In  neighborhoods such as my own (Belvedere Park, GA – where home values average about $30,000 to $40,000 – little more than when they were first built in 1958 – on my side of Memorial Drive), there are many empty homes and rental properties…
 I propose that a group of people with many different types of skills and talents – from mathematicians, to musicians, artists, scientists, builders, gardeners, dancers, plumbers, electricians, healers, doctors, theologians, dreamers, philosophers – the widest variety of professions, trades and talents – be recruited and given a small home to live in in a neighborhood of low income where people don’t possess the culture of education and don’t know how to encourage their own children to develop their talents.  In exchange for this home, these skilled individuals would teach in a community center built for this purpose in the heart of the neighborhood.  In order to attend classes, children and adults both would have to contribute something to the neighborhood or community center. Some work related to their own skills and talents.
 I call the program “Seeds”, because there would be no ideological plan for the neighborhood other than the basic and important premise that every human being craves a meaningful life (rather than from first priority a life of wealth, power, celebrity, and luxury or that all children should adapt to the current model of society and only focus on maths or sciences), and that every human being is born with a specific temperament and talents.  By identifying and nurturing individual talents and teaching self-love and compassion, these individuals, whom society at large now considers a drain on the economy and without intrinsic value, would become invested in themselves and their communities.  I believe that such individuals would create a very new and hopeful America.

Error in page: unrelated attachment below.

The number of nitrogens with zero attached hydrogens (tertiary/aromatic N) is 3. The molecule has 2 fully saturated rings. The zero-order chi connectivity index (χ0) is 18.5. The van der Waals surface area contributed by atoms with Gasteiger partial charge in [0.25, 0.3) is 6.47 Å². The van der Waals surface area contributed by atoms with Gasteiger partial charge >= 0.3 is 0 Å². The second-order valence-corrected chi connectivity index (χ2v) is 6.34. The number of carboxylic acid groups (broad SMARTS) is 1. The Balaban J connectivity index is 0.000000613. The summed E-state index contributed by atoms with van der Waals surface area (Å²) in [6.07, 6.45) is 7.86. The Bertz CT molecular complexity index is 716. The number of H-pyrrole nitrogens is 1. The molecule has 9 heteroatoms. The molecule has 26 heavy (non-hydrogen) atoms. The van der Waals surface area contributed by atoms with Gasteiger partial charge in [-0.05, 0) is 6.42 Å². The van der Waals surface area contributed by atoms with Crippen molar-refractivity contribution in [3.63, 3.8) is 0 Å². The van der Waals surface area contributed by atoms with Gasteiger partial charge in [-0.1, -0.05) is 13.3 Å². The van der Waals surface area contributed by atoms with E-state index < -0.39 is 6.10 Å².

America and the entire world needs the talents of every person who is born each day to help it grow and remain creative and in sync with the needs of nature and the planet.  This simple system for the identification and fostering of talents would help grow the economy as you describe, and people would be earning a living doing the work that brings them deep personal satisfaction.  By being responsible for themselves and their community, they would invest in and defend the neighborhoods which have been so long neglected – by people who think and who have been taught to think – that they don’t matter.
 We, who don’t have much money, are considered without worth by contemporary American society. Without a lot of self-love and dedication, it is difficult to for a person to feel like his or her life is meaningful in America today.  I want to help to change this fact; I want to help change America into a vital place where people want to live, love, create.  Freedom and responsibility are inherently intertwined.  The world needs us all – not just the wealthy and the powerful. Our politicians frequently speak of the middle class, but few ever mention the poor. We are all creative beings, and we all have talents. Not only math and science are important – every skill is important, and every talent needs to be encouraged, recognized, and given a place to be expressed in our society and economy.
 Thank you for reading my letter and my proposal.  I would love to work with you and your foundations to help grow America.  I have big ideas and a big heart, and I feel compelled to contribute my thoughts and dreams to bring the soul of America back to life…for all Americans.
 Thank you for the work that you do!  I am looking forward to reading “The Gardens of Democracy”.